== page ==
Can you please explain to me why we can define eq 1.8 the way it is? It makes sense to me but only in the way that if you replace v1 with Vf+Vr, it makes equation 1.7 stay true.

Can you please explain to me why we can define eq 1.8 the way it is? It makes sense to me but only in the way that if you replace v1 with Vf+Vr, it makes equation 1.7 stay true.

Yes, exactly, but I can see its a little confusing and I can add a some more comment.

VF is a definition (which means it can be anything we want). It means the forward voltage wave (like a1) and indicates a kind of power flow (really power flow in the forward direction is |a1|^2). VR is the reverse power flow. Equation 1.4 defines the relationship between VF and VR, which is exactly what you propose. What we do here is decompose the total voltage at any point on the line (which is what you would measure with a perfect voltmeter from that point to ground) into a foward voltage wave (which generally you can't measure) and a reverse voltage wave (which in general you also can't measure) .With these definitions we can get to a1 and b1, and from that to S11 and from that we can get the formula that S11=(Z-Z0)/(Z+Z0).

But, if you add a device called a directional coupler, it produces a voltage at a third port that is a percentage (like 10%) of the forward voltage (it can separate forward and reverse waves), so in that manner you can get a measure of the foward (or reverse, with a reverse coupler) voltage waves.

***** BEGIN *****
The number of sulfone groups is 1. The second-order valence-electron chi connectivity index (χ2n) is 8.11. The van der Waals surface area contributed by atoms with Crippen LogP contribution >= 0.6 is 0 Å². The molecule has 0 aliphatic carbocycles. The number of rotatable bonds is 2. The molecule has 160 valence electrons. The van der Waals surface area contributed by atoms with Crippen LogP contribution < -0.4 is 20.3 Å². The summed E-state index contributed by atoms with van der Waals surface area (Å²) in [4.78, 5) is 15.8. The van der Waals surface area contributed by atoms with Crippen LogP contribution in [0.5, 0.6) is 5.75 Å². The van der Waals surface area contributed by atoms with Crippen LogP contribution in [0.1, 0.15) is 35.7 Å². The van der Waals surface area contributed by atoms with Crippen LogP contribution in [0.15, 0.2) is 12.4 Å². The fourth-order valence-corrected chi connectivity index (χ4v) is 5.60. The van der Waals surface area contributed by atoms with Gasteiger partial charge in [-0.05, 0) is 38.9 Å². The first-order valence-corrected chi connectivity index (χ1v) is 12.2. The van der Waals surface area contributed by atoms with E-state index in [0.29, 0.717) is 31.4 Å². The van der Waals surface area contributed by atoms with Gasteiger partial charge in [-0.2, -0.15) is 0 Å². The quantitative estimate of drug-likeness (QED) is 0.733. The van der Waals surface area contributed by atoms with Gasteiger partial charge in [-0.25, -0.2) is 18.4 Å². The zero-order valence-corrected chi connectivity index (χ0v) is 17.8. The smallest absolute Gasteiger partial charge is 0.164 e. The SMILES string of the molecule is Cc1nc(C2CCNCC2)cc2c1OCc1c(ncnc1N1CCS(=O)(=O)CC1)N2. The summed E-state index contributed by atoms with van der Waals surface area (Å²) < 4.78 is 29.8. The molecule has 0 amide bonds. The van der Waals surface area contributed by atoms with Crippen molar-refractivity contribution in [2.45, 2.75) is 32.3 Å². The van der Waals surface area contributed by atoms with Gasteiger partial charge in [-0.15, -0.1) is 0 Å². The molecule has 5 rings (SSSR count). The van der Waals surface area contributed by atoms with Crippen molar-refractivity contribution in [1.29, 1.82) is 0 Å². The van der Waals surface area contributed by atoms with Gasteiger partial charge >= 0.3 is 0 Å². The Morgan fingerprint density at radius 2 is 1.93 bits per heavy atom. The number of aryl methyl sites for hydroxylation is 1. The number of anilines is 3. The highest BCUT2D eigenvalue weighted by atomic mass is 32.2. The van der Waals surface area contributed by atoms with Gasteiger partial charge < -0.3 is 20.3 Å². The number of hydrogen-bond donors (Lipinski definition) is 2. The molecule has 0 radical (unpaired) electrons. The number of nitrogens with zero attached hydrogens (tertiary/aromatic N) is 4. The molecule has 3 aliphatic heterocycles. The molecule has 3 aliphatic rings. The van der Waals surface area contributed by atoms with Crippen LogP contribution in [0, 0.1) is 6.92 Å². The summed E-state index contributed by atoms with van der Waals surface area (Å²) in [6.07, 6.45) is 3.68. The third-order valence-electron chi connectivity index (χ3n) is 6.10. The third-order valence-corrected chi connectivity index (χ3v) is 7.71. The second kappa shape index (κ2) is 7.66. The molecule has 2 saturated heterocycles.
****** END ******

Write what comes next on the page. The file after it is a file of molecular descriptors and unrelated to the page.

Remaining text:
Yes, exactly, but I can see its a little confusing and I can add a some more comment.

VF is a definition (which means it can be anything we want). It means the forward voltage wave (like a1) and indicates a kind of power flow (really power flow in the forward direction is |a1|^2). VR is the reverse power flow. Equation 1.4 defines the relationship between VF and VR, which is exactly what you propose. What we do here is decompose the total voltage at any point on the line (which is what you would measure with a perfect voltmeter from that point to ground) into a foward voltage wave (which generally you can't measure) and a reverse voltage wave (which in general you also can't measure) .With these definitions we can get to a1 and b1, and from that to S11 and from that we can get the formula that S11=(Z-Z0)/(Z+Z0).

But, if you add a device called a directional coupler, it produces a voltage at a third port that is a percentage (like 10%) of the forward voltage (it can separate forward and reverse waves), so in that manner you can get a measure of the foward (or reverse, with a reverse coupler) voltage waves.